“There’s a big difference between doing shows that are more DIY, where you’re trying to respond to spaces that people haven’t shown in before, versus coming into a white-walled space which is basically manufactured to display art and to prompt people to think about it in a more formal way. For many artists, making that jump can be quite threatening, but that fear can be alleviated by taking certain qualities of these white-walled spaces and merging them with a DIY attitude.
“Drawing a Blank takes a very community-oriented and fun approach that considers the artists’ needs, whereas more established galleries or project spaces tend to be driven more by market concerns. It’s also not a months-long show, so there’s a feeling of temporality usually associated with DIY shows. It becomes focused on a moment in time.”
“When I first started making work and showing, it was in community-led spaces in Black British communities, and I’ve slowly been extending out. Those spaces taught me to value the authenticity of my own expression. What you’re doing is appreciated and emphasised, it’s not watered down, or packaged to make it easier for audiences to understand.
“Even though this show is in a white cube, and will be a different experience, it’s the approach that will set it apart”
“I tend to eschew the white cube dynamic, but at the same time this exhibition is an opportunity to show in this nice symmetrical space. It is a context I haven’t presented physical work in before. As a trans artist, people often want me to do performance pieces, whereas Drawing a Blank gives artists the freedom to show their work and put themselves out there in a different way than we usually do, with less pressure.”
“This is the second time I’ve shown with Drawing a Blank. The first time was in Paris in a warehouse in this very wealthy neighbourhood, where there’s absolutely nothing for Parisians of my age. I was amazed by how the exhibition and space could be so massive and at the same time so familial: it was about creating real relationships between all the artists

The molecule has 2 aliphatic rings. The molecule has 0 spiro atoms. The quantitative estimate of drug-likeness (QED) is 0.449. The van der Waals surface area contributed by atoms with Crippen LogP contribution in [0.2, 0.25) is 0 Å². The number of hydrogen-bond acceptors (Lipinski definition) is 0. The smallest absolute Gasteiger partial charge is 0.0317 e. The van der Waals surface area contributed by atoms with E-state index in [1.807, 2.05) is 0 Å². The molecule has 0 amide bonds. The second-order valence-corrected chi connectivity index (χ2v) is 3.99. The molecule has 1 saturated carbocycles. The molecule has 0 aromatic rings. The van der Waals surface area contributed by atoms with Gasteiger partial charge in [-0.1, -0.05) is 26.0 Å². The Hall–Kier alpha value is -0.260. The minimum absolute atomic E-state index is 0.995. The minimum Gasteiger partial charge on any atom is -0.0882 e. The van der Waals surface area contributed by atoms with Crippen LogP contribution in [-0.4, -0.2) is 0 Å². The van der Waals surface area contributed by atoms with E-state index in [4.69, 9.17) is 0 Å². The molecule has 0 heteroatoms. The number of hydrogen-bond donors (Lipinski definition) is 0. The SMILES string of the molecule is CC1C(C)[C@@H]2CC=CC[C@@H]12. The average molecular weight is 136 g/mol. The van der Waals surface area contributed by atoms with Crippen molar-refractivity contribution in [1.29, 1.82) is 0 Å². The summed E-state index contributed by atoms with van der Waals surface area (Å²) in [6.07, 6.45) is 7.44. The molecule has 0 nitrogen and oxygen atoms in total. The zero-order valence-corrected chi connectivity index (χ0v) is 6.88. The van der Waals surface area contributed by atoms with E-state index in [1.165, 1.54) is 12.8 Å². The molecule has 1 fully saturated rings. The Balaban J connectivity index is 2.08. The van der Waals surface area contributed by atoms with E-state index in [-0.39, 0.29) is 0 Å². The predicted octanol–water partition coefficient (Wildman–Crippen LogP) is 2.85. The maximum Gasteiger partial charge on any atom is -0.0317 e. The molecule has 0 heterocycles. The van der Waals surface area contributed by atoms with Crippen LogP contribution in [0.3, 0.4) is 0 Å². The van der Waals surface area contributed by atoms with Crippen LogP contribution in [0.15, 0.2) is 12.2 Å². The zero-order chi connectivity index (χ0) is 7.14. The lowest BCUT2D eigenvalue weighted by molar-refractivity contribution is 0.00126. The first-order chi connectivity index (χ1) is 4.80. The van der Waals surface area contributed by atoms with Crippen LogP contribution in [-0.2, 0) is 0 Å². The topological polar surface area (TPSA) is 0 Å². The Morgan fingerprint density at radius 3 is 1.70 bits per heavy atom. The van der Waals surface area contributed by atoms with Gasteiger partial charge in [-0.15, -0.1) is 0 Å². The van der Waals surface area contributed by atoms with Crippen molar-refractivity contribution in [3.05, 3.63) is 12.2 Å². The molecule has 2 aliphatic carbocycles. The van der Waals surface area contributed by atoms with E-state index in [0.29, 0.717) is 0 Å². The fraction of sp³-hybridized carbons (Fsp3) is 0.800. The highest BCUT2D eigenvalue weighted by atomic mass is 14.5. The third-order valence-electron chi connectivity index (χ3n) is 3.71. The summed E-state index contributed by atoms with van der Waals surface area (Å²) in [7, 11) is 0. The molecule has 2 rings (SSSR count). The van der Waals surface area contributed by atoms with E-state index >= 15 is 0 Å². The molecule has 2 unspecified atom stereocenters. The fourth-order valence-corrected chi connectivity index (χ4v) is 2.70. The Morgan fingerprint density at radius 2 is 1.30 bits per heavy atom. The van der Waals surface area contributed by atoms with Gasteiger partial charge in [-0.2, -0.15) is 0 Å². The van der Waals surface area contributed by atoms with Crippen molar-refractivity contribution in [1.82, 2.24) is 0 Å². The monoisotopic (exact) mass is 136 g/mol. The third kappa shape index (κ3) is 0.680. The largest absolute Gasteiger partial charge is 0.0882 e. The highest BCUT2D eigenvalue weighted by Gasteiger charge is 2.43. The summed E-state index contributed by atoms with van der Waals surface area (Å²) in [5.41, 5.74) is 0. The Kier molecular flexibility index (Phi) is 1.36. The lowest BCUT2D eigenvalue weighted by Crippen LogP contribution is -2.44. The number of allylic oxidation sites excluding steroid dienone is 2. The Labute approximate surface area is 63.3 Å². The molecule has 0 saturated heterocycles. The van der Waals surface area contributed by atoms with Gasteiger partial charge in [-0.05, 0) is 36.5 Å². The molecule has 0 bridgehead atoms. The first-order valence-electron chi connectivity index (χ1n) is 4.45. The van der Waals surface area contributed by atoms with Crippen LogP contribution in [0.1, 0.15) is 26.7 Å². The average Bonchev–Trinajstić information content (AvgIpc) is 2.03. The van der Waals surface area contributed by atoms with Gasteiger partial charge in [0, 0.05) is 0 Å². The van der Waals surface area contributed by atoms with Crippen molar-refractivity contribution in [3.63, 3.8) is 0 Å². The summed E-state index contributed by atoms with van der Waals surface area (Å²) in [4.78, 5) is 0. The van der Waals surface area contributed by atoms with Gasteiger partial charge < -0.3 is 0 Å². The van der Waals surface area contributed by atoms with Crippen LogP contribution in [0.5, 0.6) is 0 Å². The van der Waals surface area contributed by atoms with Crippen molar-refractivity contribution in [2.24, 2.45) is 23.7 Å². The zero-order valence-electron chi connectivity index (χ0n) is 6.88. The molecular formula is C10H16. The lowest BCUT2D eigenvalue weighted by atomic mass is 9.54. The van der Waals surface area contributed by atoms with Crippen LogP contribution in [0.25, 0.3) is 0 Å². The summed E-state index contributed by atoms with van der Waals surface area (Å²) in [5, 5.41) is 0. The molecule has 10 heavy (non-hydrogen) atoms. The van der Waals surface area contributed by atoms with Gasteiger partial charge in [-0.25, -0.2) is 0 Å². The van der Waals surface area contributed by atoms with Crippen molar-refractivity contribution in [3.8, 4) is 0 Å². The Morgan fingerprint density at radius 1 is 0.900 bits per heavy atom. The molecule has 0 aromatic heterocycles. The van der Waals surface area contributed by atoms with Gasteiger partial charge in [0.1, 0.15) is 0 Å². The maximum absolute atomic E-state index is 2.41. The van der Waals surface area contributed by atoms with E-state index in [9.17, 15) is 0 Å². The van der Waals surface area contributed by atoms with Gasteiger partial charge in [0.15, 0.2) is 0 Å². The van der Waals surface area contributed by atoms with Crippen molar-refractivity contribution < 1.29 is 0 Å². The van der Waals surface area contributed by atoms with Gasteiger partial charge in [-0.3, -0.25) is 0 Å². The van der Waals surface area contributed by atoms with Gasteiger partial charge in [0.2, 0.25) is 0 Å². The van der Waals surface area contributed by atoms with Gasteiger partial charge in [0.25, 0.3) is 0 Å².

“Even though this show is in a white cube, and will be a different experience, it’s the approach that will set it apart. The main focus is not on selling: it’s about good conversations, and making connections. I prefer this to being at Art Basel, for example, where I’m by myself in the cold talking to no one, and go home without knowing anyone, even if I end up with more money in my bank account.”
“In the past, I’ve found it difficult to get my work shown outside of Chicago, the city that I studied in, because the institution I went to facilitated a lot of connection-making. Moving to New York, it was hard to establish myself without going to school there. Drawing a Blank has helped me to develop an international connection with my artwork, and with a community of artists that are really interested in each other’s work; that’s something I haven’t experienced with a traditional gallery set-up.
“The work that I’m showing is an animation: an amalgamation of dance floors of a specifically queer status, shown after a night of dancing. I’ve stitched together a 3D scan of these spaces to form a map and provide evidence of these ephemeral acts; it functions as a quilt. There are lots of overlaps between my practice and that of the other artists showing in this exhibition, and it’s refreshing that everyone is involved in the installation process. It feels much more familial than any other art-world experience I’ve had.”
Daisy Woodward is a Berlin-based writer and contributing editor at anothermag.com